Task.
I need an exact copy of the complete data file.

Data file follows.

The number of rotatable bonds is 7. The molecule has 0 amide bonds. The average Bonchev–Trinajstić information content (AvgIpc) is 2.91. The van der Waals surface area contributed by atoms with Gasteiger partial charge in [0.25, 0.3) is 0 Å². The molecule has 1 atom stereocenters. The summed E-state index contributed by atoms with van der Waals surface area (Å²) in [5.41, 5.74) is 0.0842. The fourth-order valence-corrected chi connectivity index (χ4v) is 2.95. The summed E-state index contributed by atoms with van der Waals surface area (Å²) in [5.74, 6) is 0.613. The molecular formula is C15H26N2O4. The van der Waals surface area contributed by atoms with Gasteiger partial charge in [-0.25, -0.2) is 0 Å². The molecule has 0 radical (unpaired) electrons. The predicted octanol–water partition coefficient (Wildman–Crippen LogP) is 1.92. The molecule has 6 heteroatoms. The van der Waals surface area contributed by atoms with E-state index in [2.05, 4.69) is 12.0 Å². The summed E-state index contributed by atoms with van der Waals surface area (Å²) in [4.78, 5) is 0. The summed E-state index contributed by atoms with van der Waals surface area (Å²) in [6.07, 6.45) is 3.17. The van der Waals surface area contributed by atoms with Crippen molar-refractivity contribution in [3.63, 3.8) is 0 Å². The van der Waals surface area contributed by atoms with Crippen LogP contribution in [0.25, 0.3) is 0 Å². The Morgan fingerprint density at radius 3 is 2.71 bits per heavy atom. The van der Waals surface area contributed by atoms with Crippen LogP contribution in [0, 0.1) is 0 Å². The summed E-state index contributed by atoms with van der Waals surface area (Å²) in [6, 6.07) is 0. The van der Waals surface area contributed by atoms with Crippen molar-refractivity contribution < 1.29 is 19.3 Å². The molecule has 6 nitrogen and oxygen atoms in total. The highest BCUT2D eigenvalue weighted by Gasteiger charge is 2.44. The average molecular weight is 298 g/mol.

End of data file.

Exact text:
The number of rotatable bonds is 7. The molecule has 0 amide bonds. The average Bonchev–Trinajstić information content (AvgIpc) is 2.91. The van der Waals surface area contributed by atoms with Gasteiger partial charge in [0.25, 0.3) is 0 Å². The molecule has 1 atom stereocenters. The summed E-state index contributed by atoms with van der Waals surface area (Å²) in [5.41, 5.74) is 0.0842. The fourth-order valence-corrected chi connectivity index (χ4v) is 2.95. The summed E-state index contributed by atoms with van der Waals surface area (Å²) in [5.74, 6) is 0.613. The molecular formula is C15H26N2O4. The van der Waals surface area contributed by atoms with Gasteiger partial charge in [-0.25, -0.2) is 0 Å². The molecule has 0 radical (unpaired) electrons. The predicted octanol–water partition coefficient (Wildman–Crippen LogP) is 1.92. The molecule has 6 heteroatoms. The van der Waals surface area contributed by atoms with E-state index in [2.05, 4.69) is 12.0 Å². The summed E-state index contributed by atoms with van der Waals surface area (Å²) in [4.78, 5) is 0. The summed E-state index contributed by atoms with van der Waals surface area (Å²) in [6.07, 6.45) is 3.17. The van der Waals surface area contributed by atoms with Crippen molar-refractivity contribution in [3.63, 3.8) is 0 Å². The van der Waals surface area contributed by atoms with Crippen LogP contribution in [0.25, 0.3) is 0 Å². The Morgan fingerprint density at radius 3 is 2.71 bits per heavy atom. The van der Waals surface area contributed by atoms with Crippen LogP contribution in [0, 0.1) is 0 Å². The summed E-state index contributed by atoms with van der Waals surface area (Å²) in [6, 6.07) is 0. The van der Waals surface area contributed by atoms with Crippen molar-refractivity contribution < 1.29 is 19.3 Å². The molecule has 6 nitrogen and oxygen atoms in total. The highest BCUT2D eigenvalue weighted by Gasteiger charge is 2.44. The average molecular weight is 298 g/mol.